Assessing the Effectiveness of Federal Reserve’s Supervisory Role in Ensuring Banks’ Risk Management Strategies
The Federal Reserve is supposed to monitor the nation’s banks for risk. Is it up to the job?
The recent crashes of three U.S. lenders — Signature Bank, Silicon Valley Bank, and Silvergate Bank, have severely impacted confidence in the nation’s banking system. This has put financial regulators on the hot seat, particularly the Federal Reserve Bank of San Francisco. As a result, a question that emerged during the 2008 financial crisis has resurfaced: Is the Federal Reserve too close to the banks it regulates to monitor them effectively?
The Problem with Board Membership
Inviting bank executives to sit on the boards of regional banks in the Federal Reserve system contributes to the perception that the regulator is too friendly with the banks it supervises. For example, silicon Valley Bank’s former CEO, Gregory Becker, sat on the board of the San Francisco Fed in 2019 before the bank collapsed, leading to his removal from the board. Critics argue that the Federal Reserve serves to protect banks rather than American depositors and investors, and bank executives on their boards are an oxymoron.
Risk Oversight Failures
Analysts suggest that despite rising operational risks at Silvergate and Silicon Valley Bank, the Federal Reserve examiners responsible for supervising the banks did little or nothing to correct or restrain them. Last summer, the Federal Reserve disregarded a warning about the risks of bank runs stemming from unchecked crypto operations. As a result, Silvergate’s toxic crypto transactions raised the alarm after the collapse of FTX, and Silicon Valley Bank lacked enough cash to handle a depositor run, forcing it to sell investments at a loss.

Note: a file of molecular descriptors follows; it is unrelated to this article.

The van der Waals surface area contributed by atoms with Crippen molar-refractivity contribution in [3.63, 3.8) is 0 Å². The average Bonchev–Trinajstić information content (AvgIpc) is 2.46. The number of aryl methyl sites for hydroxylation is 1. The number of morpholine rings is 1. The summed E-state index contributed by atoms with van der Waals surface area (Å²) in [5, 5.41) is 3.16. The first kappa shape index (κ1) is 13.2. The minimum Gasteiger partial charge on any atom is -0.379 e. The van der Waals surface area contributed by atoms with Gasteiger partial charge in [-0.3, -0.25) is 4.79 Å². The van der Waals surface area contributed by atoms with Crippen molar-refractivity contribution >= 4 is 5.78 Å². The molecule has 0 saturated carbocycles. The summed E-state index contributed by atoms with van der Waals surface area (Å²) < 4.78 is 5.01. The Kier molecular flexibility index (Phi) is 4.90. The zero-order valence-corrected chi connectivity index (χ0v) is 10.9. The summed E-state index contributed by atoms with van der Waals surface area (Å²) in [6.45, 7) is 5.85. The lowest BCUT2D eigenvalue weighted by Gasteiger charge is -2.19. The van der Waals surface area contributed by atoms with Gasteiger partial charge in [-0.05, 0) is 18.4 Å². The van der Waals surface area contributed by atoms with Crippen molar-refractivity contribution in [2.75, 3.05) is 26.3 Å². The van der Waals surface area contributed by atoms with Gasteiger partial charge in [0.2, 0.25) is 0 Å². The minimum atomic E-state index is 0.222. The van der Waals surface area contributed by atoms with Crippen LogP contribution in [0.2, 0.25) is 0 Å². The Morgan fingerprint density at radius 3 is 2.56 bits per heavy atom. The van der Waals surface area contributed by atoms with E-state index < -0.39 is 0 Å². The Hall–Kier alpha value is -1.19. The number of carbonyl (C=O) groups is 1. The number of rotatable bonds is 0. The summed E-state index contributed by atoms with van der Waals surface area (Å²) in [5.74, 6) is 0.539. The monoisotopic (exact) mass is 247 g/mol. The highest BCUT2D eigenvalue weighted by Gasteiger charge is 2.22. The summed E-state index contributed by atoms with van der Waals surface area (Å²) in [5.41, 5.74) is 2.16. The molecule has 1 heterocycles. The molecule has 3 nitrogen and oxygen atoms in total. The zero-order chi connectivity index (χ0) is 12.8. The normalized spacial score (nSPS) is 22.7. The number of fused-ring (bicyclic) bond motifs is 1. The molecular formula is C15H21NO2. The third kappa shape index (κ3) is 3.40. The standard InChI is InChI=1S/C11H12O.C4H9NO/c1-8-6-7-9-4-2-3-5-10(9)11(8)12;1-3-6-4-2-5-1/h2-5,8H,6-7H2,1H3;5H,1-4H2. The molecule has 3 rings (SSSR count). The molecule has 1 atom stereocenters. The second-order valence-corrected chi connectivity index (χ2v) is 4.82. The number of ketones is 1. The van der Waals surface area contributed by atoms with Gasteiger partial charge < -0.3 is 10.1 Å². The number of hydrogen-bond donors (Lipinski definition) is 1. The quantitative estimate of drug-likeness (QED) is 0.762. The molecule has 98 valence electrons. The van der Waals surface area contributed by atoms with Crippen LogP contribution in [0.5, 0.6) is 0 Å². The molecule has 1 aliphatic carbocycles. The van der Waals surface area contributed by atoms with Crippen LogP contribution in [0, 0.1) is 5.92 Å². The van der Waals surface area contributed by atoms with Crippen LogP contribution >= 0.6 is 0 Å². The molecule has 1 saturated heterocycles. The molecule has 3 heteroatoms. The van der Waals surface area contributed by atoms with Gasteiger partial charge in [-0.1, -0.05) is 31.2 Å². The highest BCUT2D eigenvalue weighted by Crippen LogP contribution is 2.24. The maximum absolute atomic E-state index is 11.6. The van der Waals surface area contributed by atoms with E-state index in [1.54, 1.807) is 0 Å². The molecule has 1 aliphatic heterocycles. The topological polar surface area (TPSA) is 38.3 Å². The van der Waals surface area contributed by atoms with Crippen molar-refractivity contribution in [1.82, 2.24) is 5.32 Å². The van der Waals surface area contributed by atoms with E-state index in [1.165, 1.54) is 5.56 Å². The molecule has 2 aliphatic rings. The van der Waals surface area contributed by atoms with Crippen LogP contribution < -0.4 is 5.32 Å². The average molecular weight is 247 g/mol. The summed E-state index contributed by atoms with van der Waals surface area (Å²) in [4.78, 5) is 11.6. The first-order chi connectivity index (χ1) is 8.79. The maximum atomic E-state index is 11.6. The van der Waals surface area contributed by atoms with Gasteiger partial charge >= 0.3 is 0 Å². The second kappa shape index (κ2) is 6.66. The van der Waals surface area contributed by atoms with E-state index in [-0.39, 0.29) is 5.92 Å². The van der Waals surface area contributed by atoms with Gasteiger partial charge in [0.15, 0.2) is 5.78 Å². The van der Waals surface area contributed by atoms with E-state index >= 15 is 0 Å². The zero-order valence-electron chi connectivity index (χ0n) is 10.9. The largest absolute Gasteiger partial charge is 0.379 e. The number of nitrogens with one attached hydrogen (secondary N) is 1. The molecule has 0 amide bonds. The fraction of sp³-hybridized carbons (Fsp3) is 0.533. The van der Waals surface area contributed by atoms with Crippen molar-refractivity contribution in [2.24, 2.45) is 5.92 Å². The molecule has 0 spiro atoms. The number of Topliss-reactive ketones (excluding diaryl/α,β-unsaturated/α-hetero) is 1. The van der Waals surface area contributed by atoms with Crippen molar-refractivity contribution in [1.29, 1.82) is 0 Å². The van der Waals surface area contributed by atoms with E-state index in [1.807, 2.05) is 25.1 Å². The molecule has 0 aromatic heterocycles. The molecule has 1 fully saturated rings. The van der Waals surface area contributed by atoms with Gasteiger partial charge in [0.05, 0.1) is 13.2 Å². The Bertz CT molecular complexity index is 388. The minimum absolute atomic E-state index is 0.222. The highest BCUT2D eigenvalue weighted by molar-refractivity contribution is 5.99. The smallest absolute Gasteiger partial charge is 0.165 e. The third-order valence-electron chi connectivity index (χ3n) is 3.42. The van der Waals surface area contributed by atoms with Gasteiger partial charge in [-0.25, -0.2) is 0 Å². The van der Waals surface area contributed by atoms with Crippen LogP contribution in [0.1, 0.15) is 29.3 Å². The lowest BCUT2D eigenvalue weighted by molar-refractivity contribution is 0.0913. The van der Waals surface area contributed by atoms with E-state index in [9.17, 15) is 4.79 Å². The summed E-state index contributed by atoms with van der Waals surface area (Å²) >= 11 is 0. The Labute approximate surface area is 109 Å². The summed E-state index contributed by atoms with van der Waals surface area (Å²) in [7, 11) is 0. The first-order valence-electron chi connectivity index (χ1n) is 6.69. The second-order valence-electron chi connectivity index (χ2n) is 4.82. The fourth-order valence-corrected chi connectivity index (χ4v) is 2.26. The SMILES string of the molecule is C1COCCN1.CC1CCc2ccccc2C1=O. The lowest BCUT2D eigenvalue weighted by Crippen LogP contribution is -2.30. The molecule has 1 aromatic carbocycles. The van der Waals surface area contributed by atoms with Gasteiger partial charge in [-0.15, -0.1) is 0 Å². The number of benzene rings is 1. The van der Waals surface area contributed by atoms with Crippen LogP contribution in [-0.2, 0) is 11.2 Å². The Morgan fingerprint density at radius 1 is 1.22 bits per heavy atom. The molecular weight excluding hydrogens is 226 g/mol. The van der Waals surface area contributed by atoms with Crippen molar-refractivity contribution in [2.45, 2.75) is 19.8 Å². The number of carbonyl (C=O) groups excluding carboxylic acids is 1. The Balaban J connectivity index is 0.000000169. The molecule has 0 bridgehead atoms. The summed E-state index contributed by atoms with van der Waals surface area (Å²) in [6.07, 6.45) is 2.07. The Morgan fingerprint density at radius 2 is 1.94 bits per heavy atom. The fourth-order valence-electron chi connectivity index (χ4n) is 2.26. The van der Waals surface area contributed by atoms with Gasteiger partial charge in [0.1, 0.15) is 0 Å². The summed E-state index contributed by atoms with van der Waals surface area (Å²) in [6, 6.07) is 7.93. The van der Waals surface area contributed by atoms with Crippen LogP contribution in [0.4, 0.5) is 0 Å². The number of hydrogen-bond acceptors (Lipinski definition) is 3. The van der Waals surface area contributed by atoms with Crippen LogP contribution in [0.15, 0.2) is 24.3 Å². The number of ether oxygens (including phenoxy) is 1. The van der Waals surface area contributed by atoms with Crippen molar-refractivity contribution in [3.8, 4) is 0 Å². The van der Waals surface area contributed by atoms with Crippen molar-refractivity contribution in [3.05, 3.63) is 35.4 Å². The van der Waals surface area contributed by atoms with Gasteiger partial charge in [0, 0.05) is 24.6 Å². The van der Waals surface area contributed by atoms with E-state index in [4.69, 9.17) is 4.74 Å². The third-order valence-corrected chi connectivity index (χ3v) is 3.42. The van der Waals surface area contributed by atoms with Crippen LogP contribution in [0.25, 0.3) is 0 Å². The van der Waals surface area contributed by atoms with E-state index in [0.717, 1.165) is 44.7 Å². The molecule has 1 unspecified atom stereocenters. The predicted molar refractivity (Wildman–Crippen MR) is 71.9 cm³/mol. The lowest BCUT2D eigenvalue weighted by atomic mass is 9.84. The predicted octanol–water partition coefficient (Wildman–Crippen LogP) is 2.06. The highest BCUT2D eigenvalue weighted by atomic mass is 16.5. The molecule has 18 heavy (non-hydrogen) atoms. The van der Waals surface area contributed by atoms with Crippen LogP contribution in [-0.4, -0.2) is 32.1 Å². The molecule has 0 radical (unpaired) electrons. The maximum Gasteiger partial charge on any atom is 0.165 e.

- Signature Bank had exposure to crypto and faced the beginning of a panicked depositor run when regulators in New York seized it on March 12th
- The Federal Reserve Board announced a review of the supervision of Silicon Valley Bank on March 13th
- The Federal Deposit Insurance Corp still seeks buyers for Silicon Valley Bank or its assets.
- Silvergate Bank announced this month that it is winding down its operations.
The Federal Reserve’s failures to oversee banks for operational risk and control deficiencies are concerning. The regulator seems to prefer protecting banks over depositors and investors, with the practice of board membership further complicating the matter. Such failures and perceptions damage trust in the U.S. banking system and regulators.
Many Americans feel uneasy over the perceived connections between banks and the Federal Reserve. The Federal Reserve needs to do more to demonstrate that it puts depositor and investor interests first. The regulator must also simplify its structure to eliminate any perceived conflicts of interest and independently review its supervisory methodologies and priorities.